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D’Var Torah Tazria

Shabbat Shalom from Bruce Washburn:

Something to contemplate while waiting for spring

Here is this week’s D’var Torah: 

Far From The Tree
Ilana Kurshan

Parashat Tazria takes its name from the description of conception and childbirth in the first verse: “When a woman brings forth seed and bears a male…” (Leviticus 12:1). The notion of a woman bringing forth seed was understood by many traditional commentators in light of the ancient scientific notion, attributed to the Roman physician Galen, that a woman’s menstrual blood contains the seed that unites with the male seed—the semen—to produce a fetus in the womb. Beyond this scientific frame of reference, the use of the agricultural metaphor of bringing forth seed to connote the creation of a human being transports us back to the creation of the world in Genesis, when the earth first brought forth seed-bearing plants and the first human beings were created. With the sin and punishment of Adam and Eve, the act of bringing forth seed became a human enterprise, at once setting us at odds with the earth
and, at the same time, ensuring that our fate and that of the earth remain inextricably bound up in one another.
In the opening chapter of Genesis, the first reference to bringing forth seed precedes the creation of humanity. On the third day of creation, God commands, “Let the earth sprout vegetation: seed-bearing plants, fruit trees of every kind on earth that bear fruit with the seed on it” (1:11). God wishes for the earth to sprout plants that bear seeds, as well as fruit trees that bear fruit containing seed. But the midrash (Genesis Rabbah 5:9) is troubled by an inconsistency in the Torah’s description of the fulfillment of this command. Although God had charged the earth to sprout “fruit trees” (etz pri), what in fact grew were “trees that made fruit” (etz oseh pri). The rabbis explain that while God wished for both the tree and the fruit to be edible, in actuality the trees themselves only served as bearers of edible fruit. The creation of seed-bearing fruit, then, was God’s first experience of disappointment – for the first time, creation did not turn out exactly as God had planned. As a result, the midrash concludes, the earth was punished for its sin along with Adam, who is told by God that “the ground will be cursed because of you” (3:17).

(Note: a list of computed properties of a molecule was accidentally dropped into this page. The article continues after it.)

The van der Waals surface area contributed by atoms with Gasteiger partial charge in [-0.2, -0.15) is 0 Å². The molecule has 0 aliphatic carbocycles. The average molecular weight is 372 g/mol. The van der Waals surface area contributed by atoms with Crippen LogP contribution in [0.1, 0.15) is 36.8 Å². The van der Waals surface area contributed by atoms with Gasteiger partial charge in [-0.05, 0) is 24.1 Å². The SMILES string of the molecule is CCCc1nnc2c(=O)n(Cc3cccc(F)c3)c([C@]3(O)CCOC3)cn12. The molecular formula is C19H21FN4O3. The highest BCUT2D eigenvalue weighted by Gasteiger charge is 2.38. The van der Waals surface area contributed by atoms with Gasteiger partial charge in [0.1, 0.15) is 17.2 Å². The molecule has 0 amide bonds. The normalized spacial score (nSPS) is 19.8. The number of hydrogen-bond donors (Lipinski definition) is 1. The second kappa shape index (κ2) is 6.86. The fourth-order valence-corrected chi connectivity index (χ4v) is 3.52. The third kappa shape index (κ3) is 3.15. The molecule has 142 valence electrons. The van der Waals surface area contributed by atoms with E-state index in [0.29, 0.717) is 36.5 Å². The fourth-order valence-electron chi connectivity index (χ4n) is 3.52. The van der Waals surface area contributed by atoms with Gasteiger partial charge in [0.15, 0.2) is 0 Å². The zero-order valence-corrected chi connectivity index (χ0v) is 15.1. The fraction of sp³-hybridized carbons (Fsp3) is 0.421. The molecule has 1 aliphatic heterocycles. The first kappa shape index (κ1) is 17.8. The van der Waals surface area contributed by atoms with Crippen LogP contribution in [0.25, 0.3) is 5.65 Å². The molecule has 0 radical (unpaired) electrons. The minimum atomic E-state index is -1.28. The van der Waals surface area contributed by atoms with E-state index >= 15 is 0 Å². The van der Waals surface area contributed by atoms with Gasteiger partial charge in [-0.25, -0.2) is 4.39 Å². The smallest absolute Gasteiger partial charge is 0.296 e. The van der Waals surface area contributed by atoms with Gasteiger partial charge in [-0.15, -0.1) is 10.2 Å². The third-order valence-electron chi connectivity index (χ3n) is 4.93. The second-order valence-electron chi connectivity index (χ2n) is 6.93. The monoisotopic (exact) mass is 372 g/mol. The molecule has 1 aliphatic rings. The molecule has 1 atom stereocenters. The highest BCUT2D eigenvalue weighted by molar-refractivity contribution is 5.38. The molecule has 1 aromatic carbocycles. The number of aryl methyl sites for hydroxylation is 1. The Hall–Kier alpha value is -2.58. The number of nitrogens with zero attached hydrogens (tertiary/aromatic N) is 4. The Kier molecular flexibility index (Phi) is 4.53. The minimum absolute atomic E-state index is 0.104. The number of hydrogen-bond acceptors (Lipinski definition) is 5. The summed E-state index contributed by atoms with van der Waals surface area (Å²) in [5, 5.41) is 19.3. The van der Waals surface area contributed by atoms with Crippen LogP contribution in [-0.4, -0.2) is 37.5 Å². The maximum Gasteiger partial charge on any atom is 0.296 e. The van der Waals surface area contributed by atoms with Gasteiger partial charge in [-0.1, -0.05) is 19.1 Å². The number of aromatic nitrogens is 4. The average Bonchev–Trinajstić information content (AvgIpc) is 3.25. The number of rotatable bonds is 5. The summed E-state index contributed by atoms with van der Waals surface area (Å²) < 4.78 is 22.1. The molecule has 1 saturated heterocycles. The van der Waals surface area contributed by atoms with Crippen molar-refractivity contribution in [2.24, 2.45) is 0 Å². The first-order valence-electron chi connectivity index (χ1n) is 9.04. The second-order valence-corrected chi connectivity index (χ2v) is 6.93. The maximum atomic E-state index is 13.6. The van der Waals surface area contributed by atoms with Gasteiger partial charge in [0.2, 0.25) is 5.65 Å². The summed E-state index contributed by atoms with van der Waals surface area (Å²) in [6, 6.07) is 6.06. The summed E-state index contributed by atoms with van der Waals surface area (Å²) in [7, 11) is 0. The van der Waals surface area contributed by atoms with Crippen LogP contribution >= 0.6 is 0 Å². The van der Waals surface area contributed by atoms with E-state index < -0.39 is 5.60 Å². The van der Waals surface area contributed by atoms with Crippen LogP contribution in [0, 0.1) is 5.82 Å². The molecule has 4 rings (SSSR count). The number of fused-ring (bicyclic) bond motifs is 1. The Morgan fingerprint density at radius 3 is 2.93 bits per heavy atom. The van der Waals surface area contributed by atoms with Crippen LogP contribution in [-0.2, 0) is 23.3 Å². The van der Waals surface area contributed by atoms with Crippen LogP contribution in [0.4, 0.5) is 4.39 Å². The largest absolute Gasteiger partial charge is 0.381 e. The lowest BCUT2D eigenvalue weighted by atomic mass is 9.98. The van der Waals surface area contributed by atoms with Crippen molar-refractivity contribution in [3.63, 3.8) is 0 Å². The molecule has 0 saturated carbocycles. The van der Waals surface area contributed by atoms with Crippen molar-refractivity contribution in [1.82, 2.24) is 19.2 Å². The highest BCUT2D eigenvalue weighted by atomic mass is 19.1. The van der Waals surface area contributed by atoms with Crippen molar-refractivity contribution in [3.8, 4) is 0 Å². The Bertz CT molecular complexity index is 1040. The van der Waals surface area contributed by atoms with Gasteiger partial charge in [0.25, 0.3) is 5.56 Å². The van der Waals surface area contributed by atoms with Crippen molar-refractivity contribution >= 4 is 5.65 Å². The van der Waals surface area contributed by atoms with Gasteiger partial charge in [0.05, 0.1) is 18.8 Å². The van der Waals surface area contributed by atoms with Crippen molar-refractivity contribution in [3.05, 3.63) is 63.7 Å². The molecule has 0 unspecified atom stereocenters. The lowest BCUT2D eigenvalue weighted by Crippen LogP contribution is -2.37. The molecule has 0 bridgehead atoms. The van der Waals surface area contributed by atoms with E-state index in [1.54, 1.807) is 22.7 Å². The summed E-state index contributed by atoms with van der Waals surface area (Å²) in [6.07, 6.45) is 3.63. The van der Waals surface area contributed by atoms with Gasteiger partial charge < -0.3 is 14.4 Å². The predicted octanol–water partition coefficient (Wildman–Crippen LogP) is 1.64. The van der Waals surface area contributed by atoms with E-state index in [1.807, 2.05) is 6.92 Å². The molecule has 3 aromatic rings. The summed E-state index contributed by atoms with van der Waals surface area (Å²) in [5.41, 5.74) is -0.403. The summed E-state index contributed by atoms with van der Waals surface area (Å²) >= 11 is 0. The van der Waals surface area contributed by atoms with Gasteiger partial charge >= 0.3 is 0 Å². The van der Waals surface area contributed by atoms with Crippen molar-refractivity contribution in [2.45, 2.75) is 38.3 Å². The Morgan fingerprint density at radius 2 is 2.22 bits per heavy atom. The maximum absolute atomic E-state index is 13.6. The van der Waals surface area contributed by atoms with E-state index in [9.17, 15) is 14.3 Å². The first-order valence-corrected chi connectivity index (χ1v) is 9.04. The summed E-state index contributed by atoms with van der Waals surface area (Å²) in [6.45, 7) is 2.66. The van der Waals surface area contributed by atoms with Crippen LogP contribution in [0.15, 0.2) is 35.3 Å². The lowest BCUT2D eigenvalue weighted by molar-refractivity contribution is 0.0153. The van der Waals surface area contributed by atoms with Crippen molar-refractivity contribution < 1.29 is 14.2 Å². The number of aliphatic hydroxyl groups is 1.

Adam was punished for the sin of eating from the Tree of Knowledge in spite of God’s explicit injunction not to do so. Just as the trees which God created failed to be as edible as their fruit, so too the human beings that God created failed to eat only the fruit that God had permitted. Once again, the fruit and its seed are bound up in frustrating disappointment.

Perhaps it should not come as a surprise, then, that the punishments given to Adam and Eve involve both fruit and frustration. Adam is told that he will have to toil to bring forth fruit from the ground, and the earth will not always yield its bounty: “By toil [itzavon] you shall eat… Thorns and thistles shall it sprout for you, and you shall eat the grasses of the field” (3:18). Adam will plant seeds by the sweat of his brow, but alas, the earth will not always yield grain and fruit; sometimes nothing nourishing will sprout, and he will have only grass to eat. Likewise, Eve is told that she will experience severe pain [itzavon] in childbirth, a term that Rashi translates as “the sadness of raising children.” This term, itzavon, is used to refer to both Adam’s toil and Eve’s pain, as Avivah Zornberg notes: “In both love and work, then, itzavon is the strange fruit of intentionality, of ‘sowing seed’ toward an imagined future” (The Murmuring Deep, p. 40). Zornberg understands itzavon as the gap between our desires (the fruit trees we hope to grow, the child we hope to raise) and reality (the thorns and thistles that spring up, the child we actually send off into the world). The harvest does not always meet the farmer’s expectations, and the fruit often falls far from the tree.

The first verse of our parashah reads deceptively smoothly, as if conception and childbirth were always so simple and straightforward: “When a woman brings forth seed and bears a male.” But in reality, in ancient times as in our own, the struggle to birth and raise a child often involves tremendous toil, frustration, and disappointment. As God discovered on the third day of creation, bringing forth seed is no simple matter, and the fruit we reap is not always what we expect from the seed we sow. “It’s certain there is no fine thing / since Adam’s fall but needs much labouring,” wrote William Butler Yeats. It is certain that fine things require labor, yet even our laboring is not certain to produce something fine. Perhaps this is the reason why the section of the Talmud concerning the agricultural laws—known as Zeraim, meaning seeds—begins with the tractate Berakhot. Between seedtime and harvest, we pray that our bounty will bring blessing.

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